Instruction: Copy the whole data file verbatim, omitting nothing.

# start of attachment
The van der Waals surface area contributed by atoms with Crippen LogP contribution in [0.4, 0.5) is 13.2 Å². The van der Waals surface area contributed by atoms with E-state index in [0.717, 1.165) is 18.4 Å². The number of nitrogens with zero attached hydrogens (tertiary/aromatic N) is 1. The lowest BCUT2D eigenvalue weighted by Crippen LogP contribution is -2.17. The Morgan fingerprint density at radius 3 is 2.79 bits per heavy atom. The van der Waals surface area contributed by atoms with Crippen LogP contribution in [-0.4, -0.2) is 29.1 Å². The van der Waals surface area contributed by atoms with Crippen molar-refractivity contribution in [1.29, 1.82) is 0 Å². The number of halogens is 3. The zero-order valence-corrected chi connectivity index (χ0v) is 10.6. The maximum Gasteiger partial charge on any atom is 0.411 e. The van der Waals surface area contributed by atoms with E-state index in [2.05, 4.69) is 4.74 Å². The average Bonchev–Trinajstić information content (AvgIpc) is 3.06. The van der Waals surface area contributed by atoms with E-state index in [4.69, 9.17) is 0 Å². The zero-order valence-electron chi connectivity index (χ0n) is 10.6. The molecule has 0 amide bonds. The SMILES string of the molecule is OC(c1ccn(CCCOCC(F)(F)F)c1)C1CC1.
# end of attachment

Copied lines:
The van der Waals surface area contributed by atoms with Crippen LogP contribution in [0.4, 0.5) is 13.2 Å². The van der Waals surface area contributed by atoms with E-state index in [0.717, 1.165) is 18.4 Å². The number of nitrogens with zero attached hydrogens (tertiary/aromatic N) is 1. The lowest BCUT2D eigenvalue weighted by Crippen LogP contribution is -2.17. The Morgan fingerprint density at radius 3 is 2.79 bits per heavy atom. The van der Waals surface area contributed by atoms with Crippen LogP contribution in [-0.4, -0.2) is 29.1 Å². The van der Waals surface area contributed by atoms with Crippen molar-refractivity contribution in [1.29, 1.82) is 0 Å². The number of halogens is 3. The zero-order valence-corrected chi connectivity index (χ0v) is 10.6. The maximum Gasteiger partial charge on any atom is 0.411 e. The van der Waals surface area contributed by atoms with E-state index in [2.05, 4.69) is 4.74 Å². The average Bonchev–Trinajstić information content (AvgIpc) is 3.06. The van der Waals surface area contributed by atoms with E-state index in [4.69, 9.17) is 0 Å². The zero-order valence-electron chi connectivity index (χ0n) is 10.6. The molecule has 0 amide bonds. The SMILES string of the molecule is OC(c1ccn(CCCOCC(F)(F)F)c1)C1CC1.